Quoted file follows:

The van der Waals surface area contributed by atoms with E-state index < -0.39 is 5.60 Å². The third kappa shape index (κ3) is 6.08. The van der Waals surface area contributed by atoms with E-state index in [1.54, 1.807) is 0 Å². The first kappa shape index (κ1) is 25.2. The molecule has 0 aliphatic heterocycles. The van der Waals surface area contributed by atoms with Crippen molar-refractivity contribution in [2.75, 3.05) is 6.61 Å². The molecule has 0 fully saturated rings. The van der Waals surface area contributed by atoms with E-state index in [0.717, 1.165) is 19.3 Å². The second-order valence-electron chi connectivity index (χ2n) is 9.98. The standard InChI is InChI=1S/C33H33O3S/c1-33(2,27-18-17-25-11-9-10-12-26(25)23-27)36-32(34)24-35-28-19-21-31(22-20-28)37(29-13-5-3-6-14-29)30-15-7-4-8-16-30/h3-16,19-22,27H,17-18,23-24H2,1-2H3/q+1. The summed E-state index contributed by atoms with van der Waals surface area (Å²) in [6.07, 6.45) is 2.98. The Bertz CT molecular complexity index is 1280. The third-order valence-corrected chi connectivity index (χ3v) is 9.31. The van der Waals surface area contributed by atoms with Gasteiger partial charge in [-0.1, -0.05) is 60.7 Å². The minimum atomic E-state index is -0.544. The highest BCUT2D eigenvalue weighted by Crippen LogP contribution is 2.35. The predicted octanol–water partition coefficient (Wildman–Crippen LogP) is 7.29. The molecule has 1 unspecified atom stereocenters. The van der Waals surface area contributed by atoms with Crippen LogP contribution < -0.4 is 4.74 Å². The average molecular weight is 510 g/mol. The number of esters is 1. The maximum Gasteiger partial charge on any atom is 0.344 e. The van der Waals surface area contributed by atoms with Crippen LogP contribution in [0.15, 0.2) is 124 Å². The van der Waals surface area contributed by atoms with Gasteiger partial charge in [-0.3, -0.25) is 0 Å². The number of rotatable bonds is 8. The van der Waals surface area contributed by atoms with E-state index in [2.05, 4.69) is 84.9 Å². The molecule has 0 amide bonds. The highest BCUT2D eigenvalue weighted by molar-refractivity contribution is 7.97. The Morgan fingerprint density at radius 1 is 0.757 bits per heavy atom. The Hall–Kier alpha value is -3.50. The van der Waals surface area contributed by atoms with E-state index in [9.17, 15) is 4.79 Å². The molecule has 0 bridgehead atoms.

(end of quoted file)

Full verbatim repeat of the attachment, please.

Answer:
The van der Waals surface area contributed by atoms with E-state index < -0.39 is 5.60 Å². The third kappa shape index (κ3) is 6.08. The van der Waals surface area contributed by atoms with E-state index in [1.54, 1.807) is 0 Å². The first kappa shape index (κ1) is 25.2. The molecule has 0 aliphatic heterocycles. The van der Waals surface area contributed by atoms with Crippen molar-refractivity contribution in [2.75, 3.05) is 6.61 Å². The molecule has 0 fully saturated rings. The van der Waals surface area contributed by atoms with E-state index in [0.717, 1.165) is 19.3 Å². The second-order valence-electron chi connectivity index (χ2n) is 9.98. The standard InChI is InChI=1S/C33H33O3S/c1-33(2,27-18-17-25-11-9-10-12-26(25)23-27)36-32(34)24-35-28-19-21-31(22-20-28)37(29-13-5-3-6-14-29)30-15-7-4-8-16-30/h3-16,19-22,27H,17-18,23-24H2,1-2H3/q+1. The summed E-state index contributed by atoms with van der Waals surface area (Å²) in [6.07, 6.45) is 2.98. The Bertz CT molecular complexity index is 1280. The third-order valence-corrected chi connectivity index (χ3v) is 9.31. The van der Waals surface area contributed by atoms with Gasteiger partial charge in [-0.1, -0.05) is 60.7 Å². The minimum atomic E-state index is -0.544. The highest BCUT2D eigenvalue weighted by Crippen LogP contribution is 2.35. The predicted octanol–water partition coefficient (Wildman–Crippen LogP) is 7.29. The molecule has 1 unspecified atom stereocenters. The van der Waals surface area contributed by atoms with Crippen LogP contribution < -0.4 is 4.74 Å². The average molecular weight is 510 g/mol. The number of esters is 1. The maximum Gasteiger partial charge on any atom is 0.344 e. The van der Waals surface area contributed by atoms with Crippen LogP contribution in [0.15, 0.2) is 124 Å². The van der Waals surface area contributed by atoms with Gasteiger partial charge in [-0.3, -0.25) is 0 Å². The number of rotatable bonds is 8. The van der Waals surface area contributed by atoms with E-state index in [2.05, 4.69) is 84.9 Å². The molecule has 0 amide bonds. The highest BCUT2D eigenvalue weighted by molar-refractivity contribution is 7.97. The Morgan fingerprint density at radius 1 is 0.757 bits per heavy atom. The Hall–Kier alpha value is -3.50. The van der Waals surface area contributed by atoms with E-state index in [9.17, 15) is 4.79 Å². The molecule has 0 bridgehead atoms.